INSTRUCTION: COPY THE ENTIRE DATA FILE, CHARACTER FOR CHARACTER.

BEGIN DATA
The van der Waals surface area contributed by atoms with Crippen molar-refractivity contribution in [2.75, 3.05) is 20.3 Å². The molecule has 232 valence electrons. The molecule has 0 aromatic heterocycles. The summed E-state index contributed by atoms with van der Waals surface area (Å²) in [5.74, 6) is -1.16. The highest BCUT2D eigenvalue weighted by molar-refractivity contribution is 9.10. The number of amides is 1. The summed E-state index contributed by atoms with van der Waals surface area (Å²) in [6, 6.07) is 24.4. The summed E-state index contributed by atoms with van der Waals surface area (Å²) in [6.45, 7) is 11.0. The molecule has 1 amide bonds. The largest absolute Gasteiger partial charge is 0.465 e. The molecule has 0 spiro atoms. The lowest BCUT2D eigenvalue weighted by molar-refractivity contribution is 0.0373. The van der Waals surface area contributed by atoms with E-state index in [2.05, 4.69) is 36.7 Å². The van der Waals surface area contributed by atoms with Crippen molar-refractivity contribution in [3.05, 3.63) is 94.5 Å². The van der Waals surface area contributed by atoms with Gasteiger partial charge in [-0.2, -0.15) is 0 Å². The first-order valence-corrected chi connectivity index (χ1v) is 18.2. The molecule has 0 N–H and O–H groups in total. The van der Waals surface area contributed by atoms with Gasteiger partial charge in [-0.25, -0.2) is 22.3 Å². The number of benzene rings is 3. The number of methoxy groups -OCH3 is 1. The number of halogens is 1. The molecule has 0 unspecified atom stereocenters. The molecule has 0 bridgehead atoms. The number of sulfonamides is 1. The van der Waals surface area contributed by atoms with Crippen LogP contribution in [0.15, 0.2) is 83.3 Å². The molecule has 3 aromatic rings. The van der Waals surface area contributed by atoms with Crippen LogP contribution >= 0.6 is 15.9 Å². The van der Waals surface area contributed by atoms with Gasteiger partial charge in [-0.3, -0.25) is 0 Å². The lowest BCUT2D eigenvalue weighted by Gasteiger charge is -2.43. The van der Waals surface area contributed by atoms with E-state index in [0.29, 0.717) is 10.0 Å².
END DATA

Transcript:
The van der Waals surface area contributed by atoms with Crippen molar-refractivity contribution in [2.75, 3.05) is 20.3 Å². The molecule has 232 valence electrons. The molecule has 0 aromatic heterocycles. The summed E-state index contributed by atoms with van der Waals surface area (Å²) in [5.74, 6) is -1.16. The highest BCUT2D eigenvalue weighted by molar-refractivity contribution is 9.10. The number of amides is 1. The summed E-state index contributed by atoms with van der Waals surface area (Å²) in [6, 6.07) is 24.4. The summed E-state index contributed by atoms with van der Waals surface area (Å²) in [6.45, 7) is 11.0. The molecule has 1 amide bonds. The largest absolute Gasteiger partial charge is 0.465 e. The molecule has 0 spiro atoms. The lowest BCUT2D eigenvalue weighted by molar-refractivity contribution is 0.0373. The van der Waals surface area contributed by atoms with E-state index in [2.05, 4.69) is 36.7 Å². The van der Waals surface area contributed by atoms with Crippen molar-refractivity contribution in [3.05, 3.63) is 94.5 Å². The van der Waals surface area contributed by atoms with Gasteiger partial charge in [-0.2, -0.15) is 0 Å². The first-order valence-corrected chi connectivity index (χ1v) is 18.2. The molecule has 0 N–H and O–H groups in total. The van der Waals surface area contributed by atoms with Gasteiger partial charge in [-0.25, -0.2) is 22.3 Å². The number of benzene rings is 3. The number of methoxy groups -OCH3 is 1. The number of halogens is 1. The molecule has 0 unspecified atom stereocenters. The molecule has 0 bridgehead atoms. The number of sulfonamides is 1. The van der Waals surface area contributed by atoms with Crippen LogP contribution in [0.15, 0.2) is 83.3 Å². The molecule has 3 aromatic rings. The van der Waals surface area contributed by atoms with Crippen LogP contribution >= 0.6 is 15.9 Å². The van der Waals surface area contributed by atoms with Gasteiger partial charge in [-0.3, -0.25) is 0 Å². The lowest BCUT2D eigenvalue weighted by Gasteiger charge is -2.43. The van der Waals surface area contributed by atoms with E-state index in [0.29, 0.717) is 10.0 Å².